That petition on the White House’s “We the People” website calling for the United States to ban Brazilian beef was looking for 100,000 signatures. It fell a little short.
In fact it was short by 97,985 signatures and is now locked down.
The Billings, MT-based Rancher-Cattlemen Action Legal Fund or R-CALF USA was hoping the beef bribery scandal in Brazil, which is threatening to bring down the government of President Michel Temer, would cause the American public to support a ban on Brazilian beef.
That has not happened.
Instead, the U.S. and Brazil have lifted bans on each other’s fresh and chilled beef, carrying out an agreement reached by the two counties in August 2016. A spokesman for the San Lucas, CA-based U.S. Cattlemen’s Association said USDA’s Food Safety and Inspection Service is doing a good job of examining beef imports for Brazil, but said the country is “not a good actor” for cattle production and beef trade.
During his confirmation hearing, Secretary of Agriculture Sonny Perdue expressed his opposition to a ban on Brazilian beef and support for sampling Brazilian raw beef products when they arrive at import stations in the U.S.
And the U.S. Meat Export Federation (USMEF) recently announced the U.S. has emerged as the largest beef exporter in the world. Spokesman Phil Seng said on a volume basis, Japan is up 41 percent, Mexico is up 17 percent, Korea is up 23 percent, Canada is up 14 percent and Taiwan is up 28 percent.
Overall U.S. beef exports are up 15 percent by volume and 19 percent by value. U.S. beef exports are benefiting from Australian cattle herds being at cyclical low populations.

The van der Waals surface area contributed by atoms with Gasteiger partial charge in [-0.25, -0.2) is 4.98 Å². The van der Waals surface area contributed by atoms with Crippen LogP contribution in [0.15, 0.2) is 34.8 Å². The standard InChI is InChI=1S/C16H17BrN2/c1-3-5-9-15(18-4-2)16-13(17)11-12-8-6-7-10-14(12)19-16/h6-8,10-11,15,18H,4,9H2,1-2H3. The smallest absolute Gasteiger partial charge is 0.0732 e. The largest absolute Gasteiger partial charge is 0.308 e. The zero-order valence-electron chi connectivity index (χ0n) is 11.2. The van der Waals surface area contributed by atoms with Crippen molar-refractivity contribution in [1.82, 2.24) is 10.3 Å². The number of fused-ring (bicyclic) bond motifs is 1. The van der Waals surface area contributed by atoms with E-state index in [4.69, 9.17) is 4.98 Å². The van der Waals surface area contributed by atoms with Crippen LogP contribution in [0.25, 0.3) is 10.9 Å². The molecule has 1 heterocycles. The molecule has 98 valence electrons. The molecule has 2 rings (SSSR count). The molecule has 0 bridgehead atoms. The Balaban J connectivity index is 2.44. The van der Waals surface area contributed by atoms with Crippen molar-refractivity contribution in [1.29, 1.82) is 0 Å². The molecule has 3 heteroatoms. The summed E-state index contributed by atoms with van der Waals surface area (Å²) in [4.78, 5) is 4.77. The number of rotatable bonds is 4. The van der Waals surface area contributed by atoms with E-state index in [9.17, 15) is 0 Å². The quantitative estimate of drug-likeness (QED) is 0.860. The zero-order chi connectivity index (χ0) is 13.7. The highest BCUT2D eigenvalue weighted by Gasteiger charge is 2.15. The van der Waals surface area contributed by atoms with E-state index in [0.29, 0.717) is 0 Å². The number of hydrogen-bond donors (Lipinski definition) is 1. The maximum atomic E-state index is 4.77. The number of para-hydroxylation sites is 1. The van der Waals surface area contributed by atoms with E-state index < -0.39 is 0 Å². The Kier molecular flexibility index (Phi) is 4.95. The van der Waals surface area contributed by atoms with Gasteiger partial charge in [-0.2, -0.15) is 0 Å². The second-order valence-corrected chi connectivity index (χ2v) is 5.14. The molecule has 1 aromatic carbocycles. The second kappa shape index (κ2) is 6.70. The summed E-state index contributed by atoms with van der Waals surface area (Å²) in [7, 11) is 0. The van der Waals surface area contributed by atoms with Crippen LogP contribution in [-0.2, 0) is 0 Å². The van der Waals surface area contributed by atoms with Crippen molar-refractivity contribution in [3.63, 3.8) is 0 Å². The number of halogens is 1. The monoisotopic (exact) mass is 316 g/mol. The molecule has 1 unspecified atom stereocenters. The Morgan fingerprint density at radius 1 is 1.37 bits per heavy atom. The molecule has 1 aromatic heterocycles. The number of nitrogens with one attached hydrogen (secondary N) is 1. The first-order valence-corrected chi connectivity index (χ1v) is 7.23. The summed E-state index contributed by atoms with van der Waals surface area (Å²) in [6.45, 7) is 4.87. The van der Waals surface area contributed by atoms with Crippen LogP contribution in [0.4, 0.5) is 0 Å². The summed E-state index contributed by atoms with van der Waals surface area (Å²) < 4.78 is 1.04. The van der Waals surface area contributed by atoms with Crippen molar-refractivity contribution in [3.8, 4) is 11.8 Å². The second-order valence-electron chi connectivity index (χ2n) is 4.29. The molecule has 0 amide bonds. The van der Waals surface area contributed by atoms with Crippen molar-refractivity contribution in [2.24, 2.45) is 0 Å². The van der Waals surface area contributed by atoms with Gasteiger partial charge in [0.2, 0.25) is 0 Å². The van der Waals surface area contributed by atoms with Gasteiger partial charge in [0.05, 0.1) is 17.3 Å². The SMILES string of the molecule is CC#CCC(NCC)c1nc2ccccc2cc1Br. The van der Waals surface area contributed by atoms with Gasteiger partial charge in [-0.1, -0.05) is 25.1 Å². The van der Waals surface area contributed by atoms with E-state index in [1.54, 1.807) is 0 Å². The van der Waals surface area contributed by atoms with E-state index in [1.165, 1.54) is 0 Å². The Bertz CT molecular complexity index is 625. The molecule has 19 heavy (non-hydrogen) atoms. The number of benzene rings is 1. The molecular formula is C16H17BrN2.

The failed R-CALF petition sought a ban on Brazilian beef until all beef sold in the United States comes with country of origin labeling (COOL).
The next big market opening for U.S. beef is expected to be China. U.S. beef access to China is included in the U.S. China Economic Cooperation 100-Day action plan signed by President Trump and People’s Republic of China President Xi Jinpig.
R-CALF favors a return to the briefly used country of origin labels that list where the animal was “born, raised and slaughtered.” The U.S. revoked the country of origin labeling after the World Trade Organization (WTO) rule it violated trade agreements.
None of the facilities targeted by Brazilian Federal Police for bribery had shipped beef to the U.S. when the investigation became public on March 17, according to FSIS.
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